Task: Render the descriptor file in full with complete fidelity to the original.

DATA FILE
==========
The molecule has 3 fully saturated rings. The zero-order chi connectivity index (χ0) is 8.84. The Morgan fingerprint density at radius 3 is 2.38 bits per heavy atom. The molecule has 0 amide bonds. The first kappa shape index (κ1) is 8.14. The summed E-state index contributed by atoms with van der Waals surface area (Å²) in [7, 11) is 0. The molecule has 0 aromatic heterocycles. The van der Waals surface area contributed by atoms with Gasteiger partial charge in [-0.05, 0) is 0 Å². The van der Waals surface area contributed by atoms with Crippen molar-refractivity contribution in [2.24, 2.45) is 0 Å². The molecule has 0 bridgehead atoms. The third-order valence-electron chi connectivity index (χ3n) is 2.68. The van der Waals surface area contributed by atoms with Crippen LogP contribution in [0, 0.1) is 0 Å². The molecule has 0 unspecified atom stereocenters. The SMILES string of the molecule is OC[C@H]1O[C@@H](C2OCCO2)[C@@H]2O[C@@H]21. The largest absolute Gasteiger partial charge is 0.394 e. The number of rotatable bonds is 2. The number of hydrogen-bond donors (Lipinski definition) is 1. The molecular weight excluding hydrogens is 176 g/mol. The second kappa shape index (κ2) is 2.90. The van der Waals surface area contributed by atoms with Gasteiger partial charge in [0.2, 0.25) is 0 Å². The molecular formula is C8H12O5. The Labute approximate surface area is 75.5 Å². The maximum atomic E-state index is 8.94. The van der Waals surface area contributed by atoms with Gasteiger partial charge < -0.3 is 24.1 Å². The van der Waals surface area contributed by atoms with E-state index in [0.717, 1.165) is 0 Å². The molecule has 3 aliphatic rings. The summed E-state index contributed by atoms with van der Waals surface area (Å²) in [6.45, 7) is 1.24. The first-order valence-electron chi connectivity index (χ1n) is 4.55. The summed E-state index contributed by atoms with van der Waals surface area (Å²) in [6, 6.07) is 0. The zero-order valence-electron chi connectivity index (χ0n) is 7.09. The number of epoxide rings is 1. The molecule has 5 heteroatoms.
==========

The molecule has 3 fully saturated rings. The zero-order chi connectivity index (χ0) is 8.84. The Morgan fingerprint density at radius 3 is 2.38 bits per heavy atom. The molecule has 0 amide bonds. The first kappa shape index (κ1) is 8.14. The summed E-state index contributed by atoms with van der Waals surface area (Å²) in [7, 11) is 0. The molecule has 0 aromatic heterocycles. The van der Waals surface area contributed by atoms with Gasteiger partial charge in [-0.05, 0) is 0 Å². The van der Waals surface area contributed by atoms with Crippen molar-refractivity contribution in [2.24, 2.45) is 0 Å². The molecule has 0 bridgehead atoms. The third-order valence-electron chi connectivity index (χ3n) is 2.68. The van der Waals surface area contributed by atoms with Crippen LogP contribution in [0, 0.1) is 0 Å². The molecule has 0 unspecified atom stereocenters. The SMILES string of the molecule is OC[C@H]1O[C@@H](C2OCCO2)[C@@H]2O[C@@H]21. The largest absolute Gasteiger partial charge is 0.394 e. The number of rotatable bonds is 2. The number of hydrogen-bond donors (Lipinski definition) is 1. The molecular weight excluding hydrogens is 176 g/mol. The second kappa shape index (κ2) is 2.90. The van der Waals surface area contributed by atoms with Gasteiger partial charge in [0.2, 0.25) is 0 Å². The molecular formula is C8H12O5. The Labute approximate surface area is 75.5 Å². The maximum atomic E-state index is 8.94. The van der Waals surface area contributed by atoms with Gasteiger partial charge < -0.3 is 24.1 Å². The van der Waals surface area contributed by atoms with E-state index in [0.717, 1.165) is 0 Å². The molecule has 3 aliphatic rings. The summed E-state index contributed by atoms with van der Waals surface area (Å²) in [6.45, 7) is 1.24. The first-order valence-electron chi connectivity index (χ1n) is 4.55. The summed E-state index contributed by atoms with van der Waals surface area (Å²) in [6, 6.07) is 0. The zero-order valence-electron chi connectivity index (χ0n) is 7.09. The number of epoxide rings is 1. The molecule has 5 heteroatoms.